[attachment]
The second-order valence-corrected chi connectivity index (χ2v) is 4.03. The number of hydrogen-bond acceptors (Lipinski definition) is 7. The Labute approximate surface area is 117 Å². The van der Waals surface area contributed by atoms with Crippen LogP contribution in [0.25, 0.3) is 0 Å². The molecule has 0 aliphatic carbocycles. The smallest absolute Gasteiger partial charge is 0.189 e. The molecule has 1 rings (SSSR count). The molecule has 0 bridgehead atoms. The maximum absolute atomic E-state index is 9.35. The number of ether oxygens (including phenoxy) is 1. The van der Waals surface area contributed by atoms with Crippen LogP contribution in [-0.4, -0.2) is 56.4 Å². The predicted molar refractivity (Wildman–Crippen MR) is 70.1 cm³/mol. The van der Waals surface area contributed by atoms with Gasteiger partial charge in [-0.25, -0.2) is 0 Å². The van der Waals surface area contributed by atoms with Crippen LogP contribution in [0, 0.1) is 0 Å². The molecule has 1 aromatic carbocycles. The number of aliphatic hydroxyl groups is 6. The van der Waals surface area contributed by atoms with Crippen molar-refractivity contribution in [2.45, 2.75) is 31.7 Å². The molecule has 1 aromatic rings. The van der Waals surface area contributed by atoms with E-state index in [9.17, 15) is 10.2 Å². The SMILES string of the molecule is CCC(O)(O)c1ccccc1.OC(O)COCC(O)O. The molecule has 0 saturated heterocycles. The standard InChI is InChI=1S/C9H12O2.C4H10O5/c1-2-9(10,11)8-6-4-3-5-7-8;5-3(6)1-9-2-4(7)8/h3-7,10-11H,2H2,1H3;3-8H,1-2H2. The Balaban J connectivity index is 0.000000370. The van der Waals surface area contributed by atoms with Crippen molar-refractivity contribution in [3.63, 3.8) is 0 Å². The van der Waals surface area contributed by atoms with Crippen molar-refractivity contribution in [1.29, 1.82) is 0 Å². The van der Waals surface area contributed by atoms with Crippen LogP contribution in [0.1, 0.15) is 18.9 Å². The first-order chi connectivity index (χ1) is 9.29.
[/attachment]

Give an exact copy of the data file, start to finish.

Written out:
The second-order valence-corrected chi connectivity index (χ2v) is 4.03. The number of hydrogen-bond acceptors (Lipinski definition) is 7. The Labute approximate surface area is 117 Å². The van der Waals surface area contributed by atoms with Crippen LogP contribution in [0.25, 0.3) is 0 Å². The molecule has 0 aliphatic carbocycles. The smallest absolute Gasteiger partial charge is 0.189 e. The molecule has 1 rings (SSSR count). The molecule has 0 bridgehead atoms. The maximum absolute atomic E-state index is 9.35. The number of ether oxygens (including phenoxy) is 1. The van der Waals surface area contributed by atoms with Crippen LogP contribution in [-0.4, -0.2) is 56.4 Å². The predicted molar refractivity (Wildman–Crippen MR) is 70.1 cm³/mol. The van der Waals surface area contributed by atoms with Gasteiger partial charge in [-0.25, -0.2) is 0 Å². The van der Waals surface area contributed by atoms with Crippen LogP contribution in [0, 0.1) is 0 Å². The molecule has 1 aromatic carbocycles. The number of aliphatic hydroxyl groups is 6. The van der Waals surface area contributed by atoms with Crippen molar-refractivity contribution in [2.45, 2.75) is 31.7 Å². The molecule has 1 aromatic rings. The van der Waals surface area contributed by atoms with E-state index in [9.17, 15) is 10.2 Å². The SMILES string of the molecule is CCC(O)(O)c1ccccc1.OC(O)COCC(O)O. The molecule has 0 saturated heterocycles. The standard InChI is InChI=1S/C9H12O2.C4H10O5/c1-2-9(10,11)8-6-4-3-5-7-8;5-3(6)1-9-2-4(7)8/h3-7,10-11H,2H2,1H3;3-8H,1-2H2. The Balaban J connectivity index is 0.000000370. The van der Waals surface area contributed by atoms with Crippen molar-refractivity contribution in [3.63, 3.8) is 0 Å². The van der Waals surface area contributed by atoms with Crippen molar-refractivity contribution in [1.29, 1.82) is 0 Å². The van der Waals surface area contributed by atoms with Crippen LogP contribution in [0.1, 0.15) is 18.9 Å². The first-order chi connectivity index (χ1) is 9.29.